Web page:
Desktop: While you can't take one to the library, desktops are more ergonomic and less likely to be stolen. Keyboards cause less strain, and you can adjust the placement of the keyboard and monitor. Displays are generally larger. Save some space with a slim-line tower, or a compact all-in-one system. If you do choose a desktop, but still want something portable, consider a small, lightweight, inexpensive netbook. (See our Ratings for netbooks, available to subscribers only.)

Get the right extras

Internet connections

Wi-Fi 802.11n (or "draft N compliant") is the latest standard. But most schools don't support 802.11n, so you can save a few dollars and get a Wi-Fi 802.11g adapter instead. Find out about wireless networks in the school; be sure security issues are considered and properly configure the security settings.


Security issues abound at school, with computers operating on the same local network, a lack of hardware firewalls, and liberal trading of files among students. Before you even connect your computer to the school's network, be sure to install the school's security software and review its security policies. Also see our guide to cyber security.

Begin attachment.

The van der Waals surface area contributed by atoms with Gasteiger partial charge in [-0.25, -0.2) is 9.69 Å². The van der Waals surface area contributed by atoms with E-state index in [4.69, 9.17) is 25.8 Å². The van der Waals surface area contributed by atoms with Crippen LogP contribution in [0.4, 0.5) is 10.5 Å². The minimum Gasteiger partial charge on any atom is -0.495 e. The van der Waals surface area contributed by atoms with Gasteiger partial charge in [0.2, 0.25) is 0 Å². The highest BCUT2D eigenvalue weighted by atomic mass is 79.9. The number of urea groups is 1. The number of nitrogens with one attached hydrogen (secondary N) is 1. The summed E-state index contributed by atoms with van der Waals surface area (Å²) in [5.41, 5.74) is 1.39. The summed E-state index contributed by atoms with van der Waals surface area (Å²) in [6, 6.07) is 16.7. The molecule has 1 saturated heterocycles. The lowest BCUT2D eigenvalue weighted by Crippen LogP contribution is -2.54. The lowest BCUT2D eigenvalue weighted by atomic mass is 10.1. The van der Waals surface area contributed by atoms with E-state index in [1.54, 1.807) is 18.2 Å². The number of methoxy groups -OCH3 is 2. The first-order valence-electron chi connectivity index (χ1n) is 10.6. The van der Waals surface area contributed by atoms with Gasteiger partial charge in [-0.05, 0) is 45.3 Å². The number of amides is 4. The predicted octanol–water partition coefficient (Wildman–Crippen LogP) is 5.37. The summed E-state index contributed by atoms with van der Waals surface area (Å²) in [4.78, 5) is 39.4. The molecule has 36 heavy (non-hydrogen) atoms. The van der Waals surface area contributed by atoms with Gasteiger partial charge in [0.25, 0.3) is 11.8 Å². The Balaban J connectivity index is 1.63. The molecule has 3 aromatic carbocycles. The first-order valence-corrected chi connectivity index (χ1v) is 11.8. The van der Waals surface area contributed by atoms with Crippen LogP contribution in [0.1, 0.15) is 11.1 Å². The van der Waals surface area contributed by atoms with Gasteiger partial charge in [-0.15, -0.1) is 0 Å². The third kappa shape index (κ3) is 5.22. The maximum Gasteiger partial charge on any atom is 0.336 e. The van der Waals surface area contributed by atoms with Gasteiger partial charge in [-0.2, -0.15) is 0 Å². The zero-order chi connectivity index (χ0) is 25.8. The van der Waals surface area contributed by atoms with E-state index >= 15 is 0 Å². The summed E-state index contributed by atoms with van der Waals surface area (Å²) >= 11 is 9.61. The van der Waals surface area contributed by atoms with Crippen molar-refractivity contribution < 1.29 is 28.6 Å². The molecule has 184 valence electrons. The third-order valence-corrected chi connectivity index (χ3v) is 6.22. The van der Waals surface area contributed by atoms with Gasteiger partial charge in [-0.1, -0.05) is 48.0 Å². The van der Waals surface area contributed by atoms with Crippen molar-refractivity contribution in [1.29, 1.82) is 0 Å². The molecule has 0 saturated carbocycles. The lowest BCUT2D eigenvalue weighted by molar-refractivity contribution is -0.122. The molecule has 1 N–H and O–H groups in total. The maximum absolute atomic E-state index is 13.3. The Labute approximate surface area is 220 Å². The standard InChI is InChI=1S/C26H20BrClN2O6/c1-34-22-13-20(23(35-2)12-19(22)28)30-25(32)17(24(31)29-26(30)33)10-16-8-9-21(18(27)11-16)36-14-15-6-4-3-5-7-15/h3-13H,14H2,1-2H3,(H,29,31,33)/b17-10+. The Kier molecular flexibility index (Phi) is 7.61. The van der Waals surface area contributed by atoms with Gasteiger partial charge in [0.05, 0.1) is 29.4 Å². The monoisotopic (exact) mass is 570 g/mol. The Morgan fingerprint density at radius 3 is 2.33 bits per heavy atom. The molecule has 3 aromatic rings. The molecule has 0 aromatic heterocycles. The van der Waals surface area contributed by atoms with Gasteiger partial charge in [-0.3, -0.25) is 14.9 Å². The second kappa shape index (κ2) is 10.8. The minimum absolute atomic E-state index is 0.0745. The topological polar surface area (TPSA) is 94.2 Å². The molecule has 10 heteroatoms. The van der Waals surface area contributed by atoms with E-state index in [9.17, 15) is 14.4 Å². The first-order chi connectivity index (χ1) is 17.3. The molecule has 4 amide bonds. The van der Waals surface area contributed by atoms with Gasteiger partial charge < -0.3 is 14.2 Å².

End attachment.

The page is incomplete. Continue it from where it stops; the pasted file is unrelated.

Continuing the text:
Don't buy a printer until after you move in. You might be able to use a lab printer or get your roommate to share one. Schools include lab privileges in tuition, so check with the school on how many pages you're allowed to print and the cost.


Buy a USB thumb drive or portable external hard drive, so you can easily carry notes and research papers from place to place (plus, it can serve as a backup device if the computer breaks or is stolen). You might also need network, TV coaxial, and phone cables, as well as power strips and extension cords. Check your dorm room before buying to see what's already supplied. If you're buying a laptop, don't forget to buy a laptop bag and a cable lock.


If your school allows it, get a good office chair. You'll be spending a lot of time at your desk and should be comfortable while studying or doing your homework.